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Home » Cycling » Michigan Cycling Law and Passing Slower Traffic; Why Did the Facebook Crowd have a Meltdown Over This Photo?

Michigan Cycling Law and Passing Slower Traffic; Why Did the Facebook Crowd have a Meltdown Over This Photo?

September 2019
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I took the photo above on DALMAC and sent it in to the staffers to enter a photo contest.  Apparently, whether the TCBA posted it, or one of my friends, on Facebook, social media had a huge meltdown over this photo. Folks, motherf***ers were pissed.  At issue was the fact that we crossed a yellow line to pass a miniature horse and buggy being driven by a young boy.  First, before we get into this, we need context to keep the idiocy at a minimum; we were roughly double the speed of the little guy and his horse.  I’d guess they were about 10-mph and we were around 20, probably a little higher.  Our average pace for the day was 19.48-mph, so common sense would dictate between 22 & 24 (we do, for the most part, stop at stop signs and always at traffic lights, so we have to ride a little faster for the average).

Now, I’m second bike behind my buddy, Mike in this photo. I started calling out to move wide, early and that’s exactly what we did to pass.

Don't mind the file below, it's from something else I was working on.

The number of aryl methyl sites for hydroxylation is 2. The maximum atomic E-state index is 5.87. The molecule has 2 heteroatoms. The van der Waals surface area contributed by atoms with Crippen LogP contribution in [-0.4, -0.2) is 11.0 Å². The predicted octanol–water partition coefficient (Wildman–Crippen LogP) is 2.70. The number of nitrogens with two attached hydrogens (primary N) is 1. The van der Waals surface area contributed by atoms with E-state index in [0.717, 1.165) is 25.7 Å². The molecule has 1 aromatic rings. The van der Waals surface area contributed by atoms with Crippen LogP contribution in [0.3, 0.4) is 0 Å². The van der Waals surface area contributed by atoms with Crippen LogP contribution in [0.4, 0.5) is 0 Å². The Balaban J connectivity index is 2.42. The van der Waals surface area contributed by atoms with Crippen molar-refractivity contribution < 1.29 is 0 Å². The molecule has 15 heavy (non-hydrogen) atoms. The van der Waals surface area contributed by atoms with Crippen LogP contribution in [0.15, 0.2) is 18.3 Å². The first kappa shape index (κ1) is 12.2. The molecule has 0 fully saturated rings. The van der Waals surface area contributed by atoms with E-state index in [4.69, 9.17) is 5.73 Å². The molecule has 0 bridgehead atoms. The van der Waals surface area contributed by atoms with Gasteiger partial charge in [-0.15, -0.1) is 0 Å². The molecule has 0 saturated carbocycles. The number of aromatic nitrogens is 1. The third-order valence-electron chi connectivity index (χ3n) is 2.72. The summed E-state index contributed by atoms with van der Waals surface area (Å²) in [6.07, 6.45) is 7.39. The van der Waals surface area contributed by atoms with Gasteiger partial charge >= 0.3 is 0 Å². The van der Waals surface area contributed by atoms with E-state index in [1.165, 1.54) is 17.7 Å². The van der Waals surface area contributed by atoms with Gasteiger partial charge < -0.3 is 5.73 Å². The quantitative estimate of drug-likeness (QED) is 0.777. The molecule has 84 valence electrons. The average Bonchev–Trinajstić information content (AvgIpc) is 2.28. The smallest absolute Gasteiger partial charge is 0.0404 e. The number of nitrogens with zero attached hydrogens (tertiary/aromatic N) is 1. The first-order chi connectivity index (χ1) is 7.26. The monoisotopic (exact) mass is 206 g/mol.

If you don’t know anything about cycling, passing horses and buggies, and traffic, and you’re ignorant of Michigan law, well, I imagine you could get your dander up over that photo, but another’s ignorance isn’t enough to get my undies in a bunch, either.

So, here are the things people miss in their ignorance, intolerance and desire to jump on someone else out for a leisurely stroll:

  • It’s hard to see from the photo, because I was holding the camera down pretty low, and I was angling it down as well, to get the shot right, whilst riding in a pace line at  better than 20-mph (everyone within earshot knew I was taking the photos), but adjusting the height a little bit, to eye level, we can see all the way down the road beyond the stop sign. We knew we had the room to pass and gave the horse and buggy a little more than three feet, because that’s what decent people do.
  • We had complete situational awareness when we passed the kid riding in the horse and buggy. Complete.
  • It’s a kid driving that buggy…
  • Anyone who knows anything about horses, when they get spooked, they freight train. We weren’t about to spook that horse and have him go all mental on a kid, so we started talking so the horse (and the kid) could hear us coming, then we passed wide, where and when it was safe to do so, and in a manner that we hoped wouldn’t spook them.
  • This is a photo taken just a few seconds earlier when we were in the process of moving over – you can see the lead cyclist on the right motioning to get over (or, if you didn’t know, that’s the end of the motion to move over, an obstacle is ahead):

As we are a vehicle on the road, subject to the same laws (as the angry mob likes to say), we assumed a little bit of the new Michigan bicycle passing law ourselves:

 (3) Notwithstanding section 640, if it is safe to do so, the driver of a vehicle overtaking a bicycle proceeding in the same direction may overtake and pass the bicycle in a no-passing zone.